News Releases

A Freshwater Giant Heads Home
A giant South American river turtle (Podocnemis expansa) equipped with a tiny acoustic transmitter lumbers back to its watery home in the Meta River in eastern Colombia. 
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New Study Finds Access to Education and Markets Vital for Coastal Fishing Communities Adapting to a Warming and Changing World
A new study investigating the links between coastal communities and coral reefs in Kenya and Madagascar has found that access to education and markets can help mitigate acute vulnerabilities for communities struggling with poverty and reliant on ecosystems degraded by overfishing.
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Twenty-Three Royal Turtles hatch on Cambodia's Sre Ambel River – more than the three previous years combined

Twenty-three Royal Turtles hatched from nests on the Sre Ambel River this year. This is more than the total number hatched in the previous three years combined.

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Strong Sharing Networks Can Help Communities Rebound From Crises
Of the top five countries in the world most at risk to disasters, three are Pacific Island nations. Yet time and time again, Pacific Islanders exhibit marked abilities to quickly recover. Part of the reason may be due to strong social networks that help to distribute resources to those most in need, say marine scientists from the University of Hawaiʿi, National Geographic Society and WCS (Wildlife Conservation Society) in a new study.
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Good Governance Needed to Build Support for Fishing Restrictions
Good governance appears to be a prerequisite for local support of strong fisheries restrictions, the key finding in a recently published study of 16 fishing villages in East Africa that are struggling to achieve fisheries sustainability.
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New Large-Scale North American Study on Wild Bison Identifies Genetic Diversity Concerns and Solutions for Ensuring their Long-Term Conservation
In a new large-scale study of wild bison genetics, a team of scientists funded by the U.S. National Park Service and led by the Wildlife Conservation Society (WCS) has identified practical actions to maintain the genetic health of bison herds on federal lands, setting a foundation for the successful long-term conservation of wild bison. Findings indicate that increasing the actual or effective size of existing herds, establishing large herds, or the careful exchange of individual bison between herds, is needed to maintain the genetic diversity of wild bison.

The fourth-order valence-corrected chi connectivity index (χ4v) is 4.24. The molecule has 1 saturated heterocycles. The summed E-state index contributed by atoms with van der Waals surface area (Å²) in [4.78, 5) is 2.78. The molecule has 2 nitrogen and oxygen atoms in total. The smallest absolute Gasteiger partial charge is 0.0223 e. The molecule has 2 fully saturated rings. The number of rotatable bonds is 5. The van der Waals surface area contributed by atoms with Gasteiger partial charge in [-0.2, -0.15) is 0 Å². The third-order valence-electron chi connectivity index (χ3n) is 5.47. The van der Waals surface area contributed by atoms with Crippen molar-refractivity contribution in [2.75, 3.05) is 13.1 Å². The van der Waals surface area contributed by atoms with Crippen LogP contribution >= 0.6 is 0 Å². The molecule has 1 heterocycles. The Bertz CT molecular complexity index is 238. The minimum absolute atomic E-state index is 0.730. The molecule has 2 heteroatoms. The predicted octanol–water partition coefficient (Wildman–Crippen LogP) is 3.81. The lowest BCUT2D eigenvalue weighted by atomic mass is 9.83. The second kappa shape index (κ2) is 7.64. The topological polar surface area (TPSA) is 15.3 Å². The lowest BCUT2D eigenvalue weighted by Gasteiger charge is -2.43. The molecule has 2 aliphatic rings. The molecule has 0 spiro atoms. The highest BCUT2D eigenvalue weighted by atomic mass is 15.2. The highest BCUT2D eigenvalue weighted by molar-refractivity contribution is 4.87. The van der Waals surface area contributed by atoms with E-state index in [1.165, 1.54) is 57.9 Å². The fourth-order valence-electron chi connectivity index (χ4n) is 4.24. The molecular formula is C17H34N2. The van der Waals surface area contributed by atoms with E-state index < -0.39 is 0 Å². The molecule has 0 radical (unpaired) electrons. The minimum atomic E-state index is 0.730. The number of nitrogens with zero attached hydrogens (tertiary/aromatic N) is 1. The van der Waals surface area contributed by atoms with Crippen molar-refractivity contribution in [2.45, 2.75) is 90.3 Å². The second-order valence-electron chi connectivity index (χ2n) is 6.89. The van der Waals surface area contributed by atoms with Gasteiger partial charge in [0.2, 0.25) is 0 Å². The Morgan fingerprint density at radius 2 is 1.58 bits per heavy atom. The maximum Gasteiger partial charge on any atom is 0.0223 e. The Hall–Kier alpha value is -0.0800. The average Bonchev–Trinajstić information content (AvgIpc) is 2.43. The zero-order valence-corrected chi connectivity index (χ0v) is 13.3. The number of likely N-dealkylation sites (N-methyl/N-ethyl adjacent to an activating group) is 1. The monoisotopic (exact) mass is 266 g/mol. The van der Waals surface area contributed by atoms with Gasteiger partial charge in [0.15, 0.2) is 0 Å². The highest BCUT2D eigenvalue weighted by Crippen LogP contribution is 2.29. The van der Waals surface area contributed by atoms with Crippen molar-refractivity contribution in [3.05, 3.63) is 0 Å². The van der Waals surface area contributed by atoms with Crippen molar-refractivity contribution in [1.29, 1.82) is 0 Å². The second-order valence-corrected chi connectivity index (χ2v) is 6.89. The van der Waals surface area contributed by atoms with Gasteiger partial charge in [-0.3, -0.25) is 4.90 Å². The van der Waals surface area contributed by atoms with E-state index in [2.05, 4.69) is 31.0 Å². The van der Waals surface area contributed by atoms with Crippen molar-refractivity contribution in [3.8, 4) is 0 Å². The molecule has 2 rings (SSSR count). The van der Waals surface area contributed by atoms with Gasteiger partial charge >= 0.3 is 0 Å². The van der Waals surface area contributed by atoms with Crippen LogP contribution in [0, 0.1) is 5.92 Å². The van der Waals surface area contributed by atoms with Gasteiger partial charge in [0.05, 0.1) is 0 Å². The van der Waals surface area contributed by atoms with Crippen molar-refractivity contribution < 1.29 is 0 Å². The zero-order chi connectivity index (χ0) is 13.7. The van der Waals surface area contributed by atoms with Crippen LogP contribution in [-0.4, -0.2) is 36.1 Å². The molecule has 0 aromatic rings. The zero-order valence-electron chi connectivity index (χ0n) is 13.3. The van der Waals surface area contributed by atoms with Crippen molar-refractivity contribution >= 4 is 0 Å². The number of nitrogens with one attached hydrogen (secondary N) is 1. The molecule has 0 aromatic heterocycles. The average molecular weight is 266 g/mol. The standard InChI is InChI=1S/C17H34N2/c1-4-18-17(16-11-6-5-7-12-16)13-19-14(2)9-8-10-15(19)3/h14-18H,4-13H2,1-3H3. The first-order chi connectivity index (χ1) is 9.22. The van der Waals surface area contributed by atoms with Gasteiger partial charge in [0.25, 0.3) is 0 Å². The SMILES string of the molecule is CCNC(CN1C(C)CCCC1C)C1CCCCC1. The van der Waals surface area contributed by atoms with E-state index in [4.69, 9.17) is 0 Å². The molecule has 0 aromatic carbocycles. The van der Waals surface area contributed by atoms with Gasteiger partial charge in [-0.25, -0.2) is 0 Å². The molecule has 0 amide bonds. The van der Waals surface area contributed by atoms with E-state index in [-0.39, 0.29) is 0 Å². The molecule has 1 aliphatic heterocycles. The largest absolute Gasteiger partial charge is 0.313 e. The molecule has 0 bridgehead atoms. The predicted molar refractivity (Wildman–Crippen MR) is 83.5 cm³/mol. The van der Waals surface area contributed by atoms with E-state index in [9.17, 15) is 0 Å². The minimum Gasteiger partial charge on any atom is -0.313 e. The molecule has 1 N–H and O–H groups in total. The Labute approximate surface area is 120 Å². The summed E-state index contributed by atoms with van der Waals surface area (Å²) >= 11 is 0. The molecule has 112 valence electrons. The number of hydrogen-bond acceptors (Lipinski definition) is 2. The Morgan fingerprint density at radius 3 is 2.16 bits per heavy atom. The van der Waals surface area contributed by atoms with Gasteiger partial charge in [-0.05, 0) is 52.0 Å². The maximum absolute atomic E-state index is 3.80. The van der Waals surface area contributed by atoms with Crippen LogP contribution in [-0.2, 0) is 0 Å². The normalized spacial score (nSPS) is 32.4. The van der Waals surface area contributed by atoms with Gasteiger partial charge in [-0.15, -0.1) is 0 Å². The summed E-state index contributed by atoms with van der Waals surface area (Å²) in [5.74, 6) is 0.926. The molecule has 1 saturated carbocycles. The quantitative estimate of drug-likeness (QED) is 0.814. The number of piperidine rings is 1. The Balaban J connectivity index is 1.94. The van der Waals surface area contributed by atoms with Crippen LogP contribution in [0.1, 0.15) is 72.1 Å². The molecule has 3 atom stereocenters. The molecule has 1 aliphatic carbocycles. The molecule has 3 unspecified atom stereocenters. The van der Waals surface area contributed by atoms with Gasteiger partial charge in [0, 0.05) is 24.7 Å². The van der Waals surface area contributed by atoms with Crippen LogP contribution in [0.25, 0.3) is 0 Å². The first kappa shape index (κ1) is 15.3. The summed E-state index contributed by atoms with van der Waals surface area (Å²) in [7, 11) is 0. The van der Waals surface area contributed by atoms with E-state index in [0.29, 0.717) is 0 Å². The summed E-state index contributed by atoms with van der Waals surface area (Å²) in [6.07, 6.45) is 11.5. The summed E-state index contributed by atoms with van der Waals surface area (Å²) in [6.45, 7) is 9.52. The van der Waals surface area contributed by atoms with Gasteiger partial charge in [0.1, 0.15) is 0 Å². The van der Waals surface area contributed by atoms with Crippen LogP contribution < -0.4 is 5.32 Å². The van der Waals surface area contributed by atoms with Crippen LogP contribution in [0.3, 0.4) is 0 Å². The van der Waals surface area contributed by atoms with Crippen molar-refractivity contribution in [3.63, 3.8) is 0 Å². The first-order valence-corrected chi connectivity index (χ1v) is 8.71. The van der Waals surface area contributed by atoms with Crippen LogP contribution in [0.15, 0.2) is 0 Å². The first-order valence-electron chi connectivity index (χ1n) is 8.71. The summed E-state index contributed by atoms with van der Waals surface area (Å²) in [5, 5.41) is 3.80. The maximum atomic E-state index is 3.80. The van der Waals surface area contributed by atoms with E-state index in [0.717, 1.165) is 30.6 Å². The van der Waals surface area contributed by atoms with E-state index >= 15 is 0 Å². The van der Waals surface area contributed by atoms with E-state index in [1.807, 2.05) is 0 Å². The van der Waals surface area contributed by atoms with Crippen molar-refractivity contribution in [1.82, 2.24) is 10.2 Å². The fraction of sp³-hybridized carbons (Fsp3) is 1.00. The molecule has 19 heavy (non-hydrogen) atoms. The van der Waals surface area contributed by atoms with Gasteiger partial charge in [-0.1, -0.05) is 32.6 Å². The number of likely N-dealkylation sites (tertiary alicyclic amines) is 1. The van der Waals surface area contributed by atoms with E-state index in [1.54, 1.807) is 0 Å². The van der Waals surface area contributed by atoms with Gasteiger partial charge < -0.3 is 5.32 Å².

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Study in Nature Ecology and Evolution Says Australia’s Devastating Wildfires Were Made Worse by Logging

Logging of intact, native forests increases the risk and severity of fire, and likely had a profound effect on the recent, catastrophic Australian bushfires, according to new research published in the journal Nature Ecology and Evolution by a team from the University of Queensland, ANU, Macquarie University, and Wildlife Conservation Society (WCS).

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A Reality Check for Biodiversity Offsetting: New Study Says Massive New Development Projects Don’t have the Space to Compensate for the Full Extent of their Biodiversity Losses
A research team studying the use of offsets to achieve No Net Loss (NNL) of biodiversity to address negative impacts of development projects found a disturbing trend: we are running out of land for offsetting. The results are published in the journal Nature Communications.
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Howling Planet: A Baby Howler Monkey is Rescued from Fire-Ravaged Guatemala
A Planet in Trouble: Humankind’s fractured relationship with nature is on the face of this Guatemalan black howler monkey. 
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Can Big Data Save the Planet?
A new paper in Nature Communications says that the “big data” revolution, which encompasses techniques to capture, process, analyze and visualize large datasets in a rapid timeframe, could benefit the planet if tightly coupled with ongoing sustainability efforts. 
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